Depending on how the system takes shape, it could bring either dry lightning, widespread thunderstorms or consistent rains with pockets of thunderstorms, said Scott McGuire, meteorologist with the National Weather Service in Reno.
“We're keeping our fingers crossed we can get more of a stratiform rain event versus more lightning,” he said.
Where a fairly consistent, wetting rain could help firefighters get the upper hand, localized heavy rainfall could cause debris flows in the recent burn scars, he said. Thunderstorms could also produce gusty outflow winds that make the fire harder to control, as well as lightning that ignites new fires, he said.
“It’s just a little too early to tell how it’s going to play out at this point,” McGuire said Saturday.
The Tamarack fire started July 4 when lightning struck a rocky ridgetop in the Mokelumne Wilderness and at first, only a single tree was ablaze. Federal firefighting authorities felt there were sparse enough fuels and sufficient natural barriers to contain the flames, and said the steep, remote terrain posed safety concerns when it came to sending in crews.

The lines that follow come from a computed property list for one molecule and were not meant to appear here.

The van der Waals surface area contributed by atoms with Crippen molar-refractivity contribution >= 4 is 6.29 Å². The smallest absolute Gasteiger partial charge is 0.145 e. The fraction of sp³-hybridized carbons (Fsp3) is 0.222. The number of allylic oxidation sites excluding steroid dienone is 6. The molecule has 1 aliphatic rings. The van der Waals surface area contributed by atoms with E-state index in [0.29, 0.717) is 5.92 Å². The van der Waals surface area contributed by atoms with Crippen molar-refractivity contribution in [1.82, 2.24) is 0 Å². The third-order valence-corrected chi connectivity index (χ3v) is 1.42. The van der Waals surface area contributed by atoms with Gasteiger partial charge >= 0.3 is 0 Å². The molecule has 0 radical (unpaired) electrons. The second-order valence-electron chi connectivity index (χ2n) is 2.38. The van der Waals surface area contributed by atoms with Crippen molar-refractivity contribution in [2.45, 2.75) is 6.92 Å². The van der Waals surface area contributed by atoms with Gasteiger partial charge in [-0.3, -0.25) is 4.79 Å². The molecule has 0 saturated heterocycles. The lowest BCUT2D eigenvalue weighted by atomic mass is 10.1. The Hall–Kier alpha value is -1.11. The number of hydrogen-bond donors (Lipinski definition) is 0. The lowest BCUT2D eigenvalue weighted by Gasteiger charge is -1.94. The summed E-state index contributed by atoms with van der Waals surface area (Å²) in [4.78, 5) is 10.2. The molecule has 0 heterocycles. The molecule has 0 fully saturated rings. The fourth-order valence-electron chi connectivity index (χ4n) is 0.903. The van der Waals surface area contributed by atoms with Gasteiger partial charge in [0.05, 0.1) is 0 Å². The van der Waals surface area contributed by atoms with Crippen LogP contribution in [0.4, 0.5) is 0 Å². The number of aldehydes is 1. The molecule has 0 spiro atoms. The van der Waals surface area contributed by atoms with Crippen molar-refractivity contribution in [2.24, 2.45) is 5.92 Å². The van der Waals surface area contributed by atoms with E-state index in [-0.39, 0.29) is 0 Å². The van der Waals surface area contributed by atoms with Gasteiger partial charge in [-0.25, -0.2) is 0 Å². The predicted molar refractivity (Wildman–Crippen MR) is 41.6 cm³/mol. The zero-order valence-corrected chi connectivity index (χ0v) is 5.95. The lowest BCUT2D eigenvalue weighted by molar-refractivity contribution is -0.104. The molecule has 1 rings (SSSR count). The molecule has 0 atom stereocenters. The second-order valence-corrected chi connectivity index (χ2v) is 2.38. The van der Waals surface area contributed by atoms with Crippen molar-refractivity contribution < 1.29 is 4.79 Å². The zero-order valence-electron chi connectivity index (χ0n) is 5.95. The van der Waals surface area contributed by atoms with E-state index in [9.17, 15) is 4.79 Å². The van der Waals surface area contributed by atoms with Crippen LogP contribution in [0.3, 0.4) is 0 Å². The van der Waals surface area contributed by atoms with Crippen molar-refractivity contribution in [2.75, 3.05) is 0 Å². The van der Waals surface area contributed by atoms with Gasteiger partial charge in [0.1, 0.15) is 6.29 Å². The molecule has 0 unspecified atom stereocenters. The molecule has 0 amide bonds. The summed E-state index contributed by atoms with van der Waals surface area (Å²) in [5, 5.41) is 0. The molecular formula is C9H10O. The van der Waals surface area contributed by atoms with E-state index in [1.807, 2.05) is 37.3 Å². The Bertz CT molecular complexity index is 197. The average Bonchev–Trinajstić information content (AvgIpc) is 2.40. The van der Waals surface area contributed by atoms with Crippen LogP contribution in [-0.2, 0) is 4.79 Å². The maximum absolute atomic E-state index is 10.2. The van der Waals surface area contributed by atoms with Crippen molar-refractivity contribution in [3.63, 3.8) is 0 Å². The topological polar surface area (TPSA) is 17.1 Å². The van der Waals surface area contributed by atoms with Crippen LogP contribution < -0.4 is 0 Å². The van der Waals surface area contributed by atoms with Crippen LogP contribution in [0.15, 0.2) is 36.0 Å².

In addition, firefighters were contending with 23 other lightning fires in the area, some of which were deemed higher priority. Officials initially chose to monitor the Tamarack fire.
But 12 days later amid high winds and low humidity, the fire took off and made a run downslope, growing to 500 acres by the evening of July 16. By the following evening, it had grown to 21,000 acres and burned at least two structures.
This story originally appeared in Los Angeles Times.